We All Should Vote Yes for the Forest Preserves of Cook County

For Cook County residents, here's an incredibly easy way to help fight climate change and support biodiversity. A slightly different version was published in the   Oak Park Wednesday Journal on October 18, 2022. At the beginning of the 20th century, a group of farsighted people had the novel idea to create the Cook County Forest Preserves system, the first of its kind in the country. It was a daunting task to plan, persuade people, and get laws through the legislature. Only then did the real work begin of purchasing and managing vast acreage, developing public programs, and conserving biodiversity while catering to humans. None of this was easy. Starting with an initial purchase of 500 acres in 1916, today the FPDCC comprises 70,000 acres of natural and recreational areas stretching from Lake-Cook Road south to Steger Road. Consequently, Cook County, home to over 5 million people, can also boast that it’s the most biodiverse county in the state.  In this time of global warming, en

American Goldfinches, Right on Schedule

When the purple coneflowers bloom, the goldfinches show up. They're cool that way.

The last couple of days I've been wondering when they'd appear. This morning when I finished my writing stint, I went out on the back porch to drink a cup of coffee and indulge in what I call thinking and my beloved family calls "there's mom, staring at the plants again"--and there they were, a male and female sitting on the coneflowers, eating the seeds. They also like sunflowers, milkweed, native thistles, and bee balm. They'll come to a feeder to eat nyger and sunflower seeds. A bird at a feeder is good, but a bird on a flower is excellent. It means the garden is bioregion-appropriate.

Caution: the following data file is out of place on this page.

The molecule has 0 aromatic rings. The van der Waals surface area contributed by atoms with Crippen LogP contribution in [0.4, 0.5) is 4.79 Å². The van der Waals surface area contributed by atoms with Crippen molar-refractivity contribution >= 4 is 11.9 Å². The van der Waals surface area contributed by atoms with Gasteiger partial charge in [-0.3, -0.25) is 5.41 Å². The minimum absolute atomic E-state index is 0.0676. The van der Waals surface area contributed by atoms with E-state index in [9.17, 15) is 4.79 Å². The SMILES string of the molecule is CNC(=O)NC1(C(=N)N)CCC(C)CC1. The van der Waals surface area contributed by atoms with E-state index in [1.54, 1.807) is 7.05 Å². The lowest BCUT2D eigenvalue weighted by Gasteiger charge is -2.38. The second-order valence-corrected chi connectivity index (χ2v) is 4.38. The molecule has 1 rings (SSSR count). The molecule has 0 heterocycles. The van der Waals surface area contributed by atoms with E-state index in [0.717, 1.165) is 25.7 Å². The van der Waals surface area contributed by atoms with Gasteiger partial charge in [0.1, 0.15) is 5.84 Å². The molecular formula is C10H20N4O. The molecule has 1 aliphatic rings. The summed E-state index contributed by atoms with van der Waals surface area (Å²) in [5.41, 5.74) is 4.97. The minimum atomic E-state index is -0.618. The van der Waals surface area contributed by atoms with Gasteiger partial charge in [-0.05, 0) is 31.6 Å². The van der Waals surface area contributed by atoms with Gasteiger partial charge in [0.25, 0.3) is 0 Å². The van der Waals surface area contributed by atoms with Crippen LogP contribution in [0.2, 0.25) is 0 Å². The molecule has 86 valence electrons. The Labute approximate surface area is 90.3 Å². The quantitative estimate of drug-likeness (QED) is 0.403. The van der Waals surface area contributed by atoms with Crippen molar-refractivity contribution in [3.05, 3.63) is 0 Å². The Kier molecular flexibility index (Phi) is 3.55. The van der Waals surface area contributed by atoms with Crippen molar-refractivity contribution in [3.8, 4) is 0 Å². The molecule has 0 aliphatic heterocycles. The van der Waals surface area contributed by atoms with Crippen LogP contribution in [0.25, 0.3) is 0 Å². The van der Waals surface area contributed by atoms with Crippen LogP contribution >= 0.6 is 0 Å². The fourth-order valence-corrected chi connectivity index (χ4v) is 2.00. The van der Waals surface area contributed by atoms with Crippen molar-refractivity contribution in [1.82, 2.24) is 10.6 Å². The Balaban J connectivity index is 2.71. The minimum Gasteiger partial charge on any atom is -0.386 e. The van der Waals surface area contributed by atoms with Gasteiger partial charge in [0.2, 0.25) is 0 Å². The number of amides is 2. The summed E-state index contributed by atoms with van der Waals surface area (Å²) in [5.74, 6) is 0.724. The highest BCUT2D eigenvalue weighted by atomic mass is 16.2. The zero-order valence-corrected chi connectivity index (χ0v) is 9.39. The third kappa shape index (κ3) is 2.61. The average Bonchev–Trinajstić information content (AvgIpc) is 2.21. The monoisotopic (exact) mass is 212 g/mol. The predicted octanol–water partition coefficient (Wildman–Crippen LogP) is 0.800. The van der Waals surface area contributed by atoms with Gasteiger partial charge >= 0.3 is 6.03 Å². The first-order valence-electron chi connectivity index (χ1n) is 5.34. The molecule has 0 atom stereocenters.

The males turn bright yellow during mating season. The females are a dull yellow year round and the males revert in October. They are fairly common and live in the Chicago area all year, but somehow I don't notice them until they make their flashy presence known in late June.

The Cornell Ornithology Lab Website All About Birds, where I got the photo, is a great place to learn more.

Comments

ginny said…
I love goldfinches but haven't seen them in my garden. I have purple coneflowers, a nyger seed feeder, and a feeder full of black oil sunflower seed. I also have bee balm. Maybe one day they'll show up - meanwhile I enjoy the house finches, nuthatches, cardinals, titmice, chickadees, wrens, doves, and others. I agree - a bird on a plant is much better than one at the feeder!
Anonymous said…
Thanks for the goldfinch thoughts.
How big a pot does it take to grow coneflowers or bee balm?
Mom